The Good Life

November 18, 2013 — Leave a comment

“For whoever desires to love life and see good days, let him keep his tongue from evil and his lips from speaking deceit; let him turn away from evil and do good; let him seek peace and pursue it.  For the eyes of the Lord are on the righteous and his ears are open to their prayer.  But the face of the Lord is against those who do evil.”      II Peter 3:10-12

“I came that they may have life and have it abundantly.”  John 10:10

“Every good gift and every perfect gift is from above, coming down from the Father of lights with whom there is no variation or shadow due to change.”   James 1:17

The common thread in these verses and others in the Bible is that God’s plan and intention for us is that we have a good life – a happy and fulfilled life.  Sometimes this promise challenges our faith because life for us at the moment may not seem to be all that great.  And then, we struggle at times because our idea of what a good life looks like and God’s knowledge of what a good life really is don’t line up exactly.

The good life he has in mind for us does not necessarily include wealth, popularity, or even good health, although they may be part of the blessings he bestows on us.  After all, Jesus himself said, “all people will hate you for my name’s sake (Luke 21:17).”   And when the Lord mentions some of his favorite people in Hebrews 11, he says, “Others suffered mocking and flogging, and even chains and imprisonment.  They were stoned, they were sawn in two, they were killed with the sword.  They went about in skins of sheep and goats, destitute, afflicted, mistreated — of whom the world was not worthy — wandering about in deserts and mountains, and in dens and caves of the earth (Hebrews 11:36-38).”

How can both of these ideas be true?  How can we live a good life that does not depend on the circumstances of that life?  Both in the Bible and in our own experience, we find that wealth, popularity, and physical well-being do not equal a good life.  There are too many examples in our own lives of people around us who possess all of those things while remaining the most miserable people on earth.  Conversely, it’s easy to find those who have nothing, as far as we can see, but who are genuinely happy and content.

There is a lifestyle taught by the Lord, however, that leads to happiness and good days no matter what we do or don’t have.  Here are at least some of the elements of it:

Contentment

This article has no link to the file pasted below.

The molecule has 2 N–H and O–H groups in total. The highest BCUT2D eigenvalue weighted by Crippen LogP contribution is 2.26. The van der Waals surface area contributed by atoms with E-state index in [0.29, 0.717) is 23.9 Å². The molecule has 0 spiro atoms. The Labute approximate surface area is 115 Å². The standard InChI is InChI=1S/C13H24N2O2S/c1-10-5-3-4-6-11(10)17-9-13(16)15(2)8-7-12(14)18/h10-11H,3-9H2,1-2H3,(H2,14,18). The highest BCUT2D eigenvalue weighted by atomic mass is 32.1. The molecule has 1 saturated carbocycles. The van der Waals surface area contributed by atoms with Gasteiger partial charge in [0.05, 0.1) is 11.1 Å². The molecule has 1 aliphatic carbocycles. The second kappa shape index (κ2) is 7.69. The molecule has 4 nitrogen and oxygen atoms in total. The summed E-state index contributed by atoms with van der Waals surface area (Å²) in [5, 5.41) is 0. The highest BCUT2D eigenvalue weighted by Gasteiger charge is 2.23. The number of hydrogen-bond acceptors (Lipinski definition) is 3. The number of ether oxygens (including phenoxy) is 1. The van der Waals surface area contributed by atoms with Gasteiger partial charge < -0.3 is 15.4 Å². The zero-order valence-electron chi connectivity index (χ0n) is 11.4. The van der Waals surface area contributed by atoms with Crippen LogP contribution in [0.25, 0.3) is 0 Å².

“I know how to be brought low, and I know how to abound.  In any and every circumstance, I have learned the secret of facing plenty and hunger, abundance and need.  I can do all things through him who strengthens me (Philippians 4:12-13).”

“Now there is great gain in godliness with contentment, for we brought nothing into the world, and we cannot take anything out of the world.  But if we have food and clothing, with these we will be content.  But those who desire to be rich fall into temptation, into a snare, into many senseless and harmful desires that plunge people into ruin and destruction (I Timothy 6:6-9).”

“Keep your life free from the love of money, and be content with what you have, for he has said, “I will never leave you nor forsake you (Hebrews 13:5-6).

Peace

“…let him seek peace and pursue it (I Peter 3:11).”

“If possible, so far as it depends on you, live peaceably with all (Romans 12:18).”

95 times or more in the New Testament alone, peace is mentioned and encouraged.  Much of the conflict in our lives – in relationships, at work, in the church – are only exacerbated because we do not take it upon ourselves to become peacemakers.  How much less stressful would your life be, and how much happier could you be if, at least for your part, you sought to be at peace with everyone?

Honest Work

“There is nothing better for a person than that he should eat and drink and find enjoyment in his toil (Ecclesiastes 2:24).”

“…aspire to live quietly and to mind your own affairs, and to work with your hands, as we instructed you, so that you may…be dependent on no one (I Thessalonians 4:11).”

Those who embrace their work rather than constantly scheming to avoid it know something about the secret of a good life.

Hope

“I do not cease to give thanks for you, remembering you in my prayers, that the God of our Lord Jesus Christ, the Father of glory, may give you a spirit of wisdom and of revelation in the knowledge of him, having the eyes of your hearts enlightened, that you may know what is the hope to which he has called you, what are the riches of his glorious inheritance in the saints (Ephesians 1:16-18).”

“If in Christ we have hope in this life only, we are of all people most to be pitied (I Corinthians 15:19).”

People without hope are people with nothing.  It’s impossible to know happiness and contentment without it.  And so, God gives us something wonderful to look forward to – something that exists and is yours beyond time, beyond destruction, and beyond the unfairness and injustice of this world.  We can be happy living in these days by living for those days that are to come.

Brad

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